Avorion, being a multiplayer game, is separated into 2 parts: Client and Server. In order to keep network traffic to a minimum, clients run mostly independent from the server, only receiving updates every few frames. Clients predict the simulation until a server update comes in. So not everything is always synchronized between client and server.

As a general rule: All important gameplay-related changes should always happen on the server, to prevent cheating and to ease synchronization with connected clients.

When you add a script to a scriptable object, you can only do this on the server. The server will then synchronize the new script to all connected clients, so when you have 3 players in a sector, you will have 4 instances of that script running: 1 on the server and 3 on the client.

Client and server can have vastly different performance and update tick timing, so for most of the time the client instances of the script will run independently to the server instance.

Communication Between Client and Server Scripts

In order to communicate, you have use so-called remote procedure calls: The client then sends a network message to the server, telling it to execute a function, or vice versa.

There are a variety of functions that you can use to do a remote procedure call. This is only a basic listing, check out the Scripting API for more information.

-- on the client:
function invokeServerFunction(functionName, arg1, arg2, ...)
-- on the server: 
function invokeClientFunction(player, functionName, arg1, arg2, ...)
function broadcastInvokeClientFunction(functionName, arg1, arg2, ...)
  • invokeServerFunction() will call the given function on the server, in the server-instance of the script that is calling invokeServerFunction(). So when you're in, say, shipyard.lua on the client, calling this function, it will call the function on the server-instance of the entity, in the shipyard.lua script.
  • invokeClientFunction() does the same but vice versa for the server. But as there can be more than one player on a server, you have to tell it on which player's instance of the script you want to call the function.
  • broadcastInvokeClientFunction() does the same as invokeClientFunction, but invokes it for all players that are currently present in the sector.

Note: These function invocations don't include a return value of the remotely executed function. Also, you won't get a notification if the call succeeded or not. In order to get a response or return value, you'll have to do another remote invocation on the other side.

Note: See the Mod Example: Entity for an example on client server communication.

Server Architecture

The server has 2 kinds of big global databases where it saves its data: The faction database (players, alliances, ai factions) and the sector database.

The server updates its sectors using multithreading, with a frequency of 20 fps (ie. 50 ms per frame).

Sector Structure

The server has multiple sectors loaded at the same time. During the update step (see below) access to other sectors is not possible, resulting in scripts basically never being able to directly access another sector's content.

It is possible to access another sector indirectly, by using these functions (this is only a basic overview, check the Scripting API for more details):

-- invoke a function in a script that is attached to either the other sector or entity in the sector
-- these 2 functions are also available on the client and can be used to call a script on the server that's not in the same sector as the client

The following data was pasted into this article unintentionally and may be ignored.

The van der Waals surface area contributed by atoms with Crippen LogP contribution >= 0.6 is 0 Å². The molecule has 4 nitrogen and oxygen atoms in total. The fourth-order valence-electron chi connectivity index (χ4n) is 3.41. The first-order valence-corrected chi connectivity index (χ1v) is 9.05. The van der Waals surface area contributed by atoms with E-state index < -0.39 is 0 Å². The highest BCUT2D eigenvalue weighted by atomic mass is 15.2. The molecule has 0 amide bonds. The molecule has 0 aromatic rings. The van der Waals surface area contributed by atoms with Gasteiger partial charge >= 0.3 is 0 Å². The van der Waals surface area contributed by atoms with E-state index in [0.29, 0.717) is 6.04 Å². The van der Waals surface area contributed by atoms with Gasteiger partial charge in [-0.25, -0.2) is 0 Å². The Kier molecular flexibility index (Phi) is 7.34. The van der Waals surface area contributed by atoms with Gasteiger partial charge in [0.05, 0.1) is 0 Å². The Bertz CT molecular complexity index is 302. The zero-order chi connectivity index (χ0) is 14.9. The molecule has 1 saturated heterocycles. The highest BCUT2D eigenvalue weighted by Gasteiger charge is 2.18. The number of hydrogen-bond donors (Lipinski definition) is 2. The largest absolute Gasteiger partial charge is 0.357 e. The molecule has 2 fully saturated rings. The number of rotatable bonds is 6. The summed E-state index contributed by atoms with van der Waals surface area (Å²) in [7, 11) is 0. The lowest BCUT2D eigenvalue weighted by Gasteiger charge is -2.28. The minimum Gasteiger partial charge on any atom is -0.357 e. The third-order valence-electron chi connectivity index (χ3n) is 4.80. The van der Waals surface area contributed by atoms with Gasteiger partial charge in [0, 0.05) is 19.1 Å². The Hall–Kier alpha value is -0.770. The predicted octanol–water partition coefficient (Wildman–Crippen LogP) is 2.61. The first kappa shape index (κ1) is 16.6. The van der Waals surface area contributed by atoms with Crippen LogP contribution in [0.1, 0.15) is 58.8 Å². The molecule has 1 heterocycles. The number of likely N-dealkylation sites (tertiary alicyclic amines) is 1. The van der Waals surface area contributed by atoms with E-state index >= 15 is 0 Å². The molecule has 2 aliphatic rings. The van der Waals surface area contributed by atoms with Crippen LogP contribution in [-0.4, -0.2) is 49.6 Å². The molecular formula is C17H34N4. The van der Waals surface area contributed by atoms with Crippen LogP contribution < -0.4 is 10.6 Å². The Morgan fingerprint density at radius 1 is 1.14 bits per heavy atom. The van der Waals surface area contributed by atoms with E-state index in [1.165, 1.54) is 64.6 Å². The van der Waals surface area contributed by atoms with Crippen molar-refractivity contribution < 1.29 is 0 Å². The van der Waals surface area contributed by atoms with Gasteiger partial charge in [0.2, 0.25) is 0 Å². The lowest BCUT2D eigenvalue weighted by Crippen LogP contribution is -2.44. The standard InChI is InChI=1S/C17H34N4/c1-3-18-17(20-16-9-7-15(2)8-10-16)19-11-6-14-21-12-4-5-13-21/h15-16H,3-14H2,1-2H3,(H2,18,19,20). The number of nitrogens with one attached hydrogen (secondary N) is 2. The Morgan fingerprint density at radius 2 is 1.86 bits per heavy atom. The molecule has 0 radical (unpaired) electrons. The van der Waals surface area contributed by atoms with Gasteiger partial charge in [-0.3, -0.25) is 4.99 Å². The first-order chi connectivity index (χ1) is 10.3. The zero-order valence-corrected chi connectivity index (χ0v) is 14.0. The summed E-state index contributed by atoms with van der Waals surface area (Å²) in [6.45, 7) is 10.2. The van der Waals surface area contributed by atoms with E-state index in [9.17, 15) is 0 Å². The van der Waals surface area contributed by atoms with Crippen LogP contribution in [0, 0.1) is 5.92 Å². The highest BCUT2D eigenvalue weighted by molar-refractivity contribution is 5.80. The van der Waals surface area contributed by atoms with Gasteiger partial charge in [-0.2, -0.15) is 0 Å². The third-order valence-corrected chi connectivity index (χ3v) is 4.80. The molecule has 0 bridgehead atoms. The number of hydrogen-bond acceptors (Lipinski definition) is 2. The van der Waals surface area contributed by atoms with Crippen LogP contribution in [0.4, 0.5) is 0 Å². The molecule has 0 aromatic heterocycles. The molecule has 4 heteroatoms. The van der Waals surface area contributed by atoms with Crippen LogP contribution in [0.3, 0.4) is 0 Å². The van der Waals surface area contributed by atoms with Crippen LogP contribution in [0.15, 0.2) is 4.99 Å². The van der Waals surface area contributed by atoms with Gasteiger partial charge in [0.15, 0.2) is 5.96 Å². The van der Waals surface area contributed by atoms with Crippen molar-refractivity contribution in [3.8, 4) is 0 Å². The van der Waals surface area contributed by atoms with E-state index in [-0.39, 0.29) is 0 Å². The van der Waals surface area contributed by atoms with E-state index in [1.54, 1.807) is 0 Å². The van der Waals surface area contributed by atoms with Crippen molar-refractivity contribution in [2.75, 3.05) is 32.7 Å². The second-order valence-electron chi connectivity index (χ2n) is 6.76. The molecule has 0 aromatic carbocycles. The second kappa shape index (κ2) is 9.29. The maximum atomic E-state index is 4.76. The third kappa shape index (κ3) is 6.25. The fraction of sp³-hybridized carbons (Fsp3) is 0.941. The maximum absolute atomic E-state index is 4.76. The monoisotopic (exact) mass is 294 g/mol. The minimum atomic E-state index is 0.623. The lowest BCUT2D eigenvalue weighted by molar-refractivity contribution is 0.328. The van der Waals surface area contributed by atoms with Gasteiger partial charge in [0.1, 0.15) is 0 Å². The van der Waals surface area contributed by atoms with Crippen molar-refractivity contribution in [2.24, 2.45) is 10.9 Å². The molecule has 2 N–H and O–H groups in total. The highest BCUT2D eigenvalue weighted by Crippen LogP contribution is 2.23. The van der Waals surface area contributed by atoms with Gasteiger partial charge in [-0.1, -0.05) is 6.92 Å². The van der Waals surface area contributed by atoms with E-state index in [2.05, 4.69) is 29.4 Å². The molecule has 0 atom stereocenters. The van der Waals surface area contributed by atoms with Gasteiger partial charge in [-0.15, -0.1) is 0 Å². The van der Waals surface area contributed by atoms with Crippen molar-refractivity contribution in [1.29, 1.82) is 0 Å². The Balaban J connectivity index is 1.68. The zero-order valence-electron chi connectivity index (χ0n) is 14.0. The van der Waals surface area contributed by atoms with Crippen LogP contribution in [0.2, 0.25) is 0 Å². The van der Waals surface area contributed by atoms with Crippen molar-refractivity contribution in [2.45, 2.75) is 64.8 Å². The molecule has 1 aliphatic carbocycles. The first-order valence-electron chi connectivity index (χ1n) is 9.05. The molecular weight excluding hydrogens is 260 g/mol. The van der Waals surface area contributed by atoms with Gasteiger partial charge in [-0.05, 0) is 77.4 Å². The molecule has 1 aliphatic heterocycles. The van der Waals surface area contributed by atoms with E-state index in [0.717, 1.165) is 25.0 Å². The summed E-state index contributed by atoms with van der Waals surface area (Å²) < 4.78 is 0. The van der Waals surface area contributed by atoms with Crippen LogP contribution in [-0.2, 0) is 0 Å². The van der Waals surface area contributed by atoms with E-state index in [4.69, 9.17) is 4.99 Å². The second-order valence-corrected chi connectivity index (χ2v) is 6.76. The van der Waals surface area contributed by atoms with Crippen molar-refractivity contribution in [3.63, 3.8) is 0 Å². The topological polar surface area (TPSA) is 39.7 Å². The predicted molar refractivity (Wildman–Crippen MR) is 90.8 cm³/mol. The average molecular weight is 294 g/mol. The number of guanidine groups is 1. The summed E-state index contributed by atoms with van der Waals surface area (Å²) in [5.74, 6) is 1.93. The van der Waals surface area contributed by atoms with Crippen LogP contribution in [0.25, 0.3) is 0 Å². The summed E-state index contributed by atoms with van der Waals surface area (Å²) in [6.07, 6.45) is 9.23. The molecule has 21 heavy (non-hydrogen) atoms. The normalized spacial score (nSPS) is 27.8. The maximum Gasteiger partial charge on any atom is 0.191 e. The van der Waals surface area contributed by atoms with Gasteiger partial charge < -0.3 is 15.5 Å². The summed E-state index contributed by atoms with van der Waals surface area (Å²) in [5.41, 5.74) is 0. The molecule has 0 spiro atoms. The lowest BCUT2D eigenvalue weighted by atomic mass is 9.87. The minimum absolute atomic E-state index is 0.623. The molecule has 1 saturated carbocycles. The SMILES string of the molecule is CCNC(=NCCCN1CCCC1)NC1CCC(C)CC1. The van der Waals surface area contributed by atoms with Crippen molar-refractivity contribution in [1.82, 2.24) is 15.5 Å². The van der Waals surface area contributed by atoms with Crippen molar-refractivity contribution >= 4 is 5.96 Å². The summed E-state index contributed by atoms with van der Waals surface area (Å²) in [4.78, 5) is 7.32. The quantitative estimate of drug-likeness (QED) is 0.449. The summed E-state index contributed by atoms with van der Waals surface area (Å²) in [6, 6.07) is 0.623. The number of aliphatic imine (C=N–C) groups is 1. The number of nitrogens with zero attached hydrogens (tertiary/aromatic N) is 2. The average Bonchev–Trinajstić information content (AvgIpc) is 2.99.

function invokeRemoteEntityFunction(...) 
function invokeRemoteSectorFunction(...)

-- send some code to be executed in a temporary pseudo-script that is either attached to the entity or sector
function runRemoteEntityCode(...)
function runRemoteSectorCode(...)

Those functions behave the same way that the invokeServerFunction() etc. functions work: They invoke a function asynchronically, don't return its value and won't return an error in case they failed. In order to get a response, you have to do another call of one of these functions back on the remote script that you're calling.

Note: Depending on the server configuration, it can take up to several seconds until these functions are actually executed in the remote sector.

Update Step

A single update step (frame) of the server can be roughly divided into a few parts:

Sequential Part

At first, the server updates all players and factions sequentially and does other administrative stuff like network updates, handling RCON commands, profiling and so on.

Parallel Part

This is where the real heavy lifting happens.

After the sequential part, the server does a sector update, where it updates all sectors in parallel, using as many threads as it got configured in the server.ini settings file. While doing the sector update, it doesn't just update all sectors in parallel, but also all entities inside those sectors are updated in parallel, to get the most speedup possible and to have as little waiting time as possible.

Since scripts are potentially unpredictable, their updates still have to be executed sequentially one after another in order to avoid race conditions. There are some exceptions though, where scripts can have special functions defined that restrict their access to other entities, but that can be executed in parallel. You can read up on predefined parallel functions here.

Note: During this update step, access between sectors is restricted, which is why all scripts can only access their own sector, and sometimes not even that (see the parallel entity script updates, for example).

Note: Important: Since it is not possible by its nature to have multiple threads inside a single lua VM at the same time, you should make sure that your update() and updateServer() and similar functions have good performance. Otherwise they will block the execution and thus stall the update rate of the server, because the server has to wait for the script update to finish before it can move on to the next part.

Wrap-Up and Loop

Once all updates of all entities of all sectors are finished, the server does a wrap-up and sends out required update messages. After that, the loop starts anew.

See Also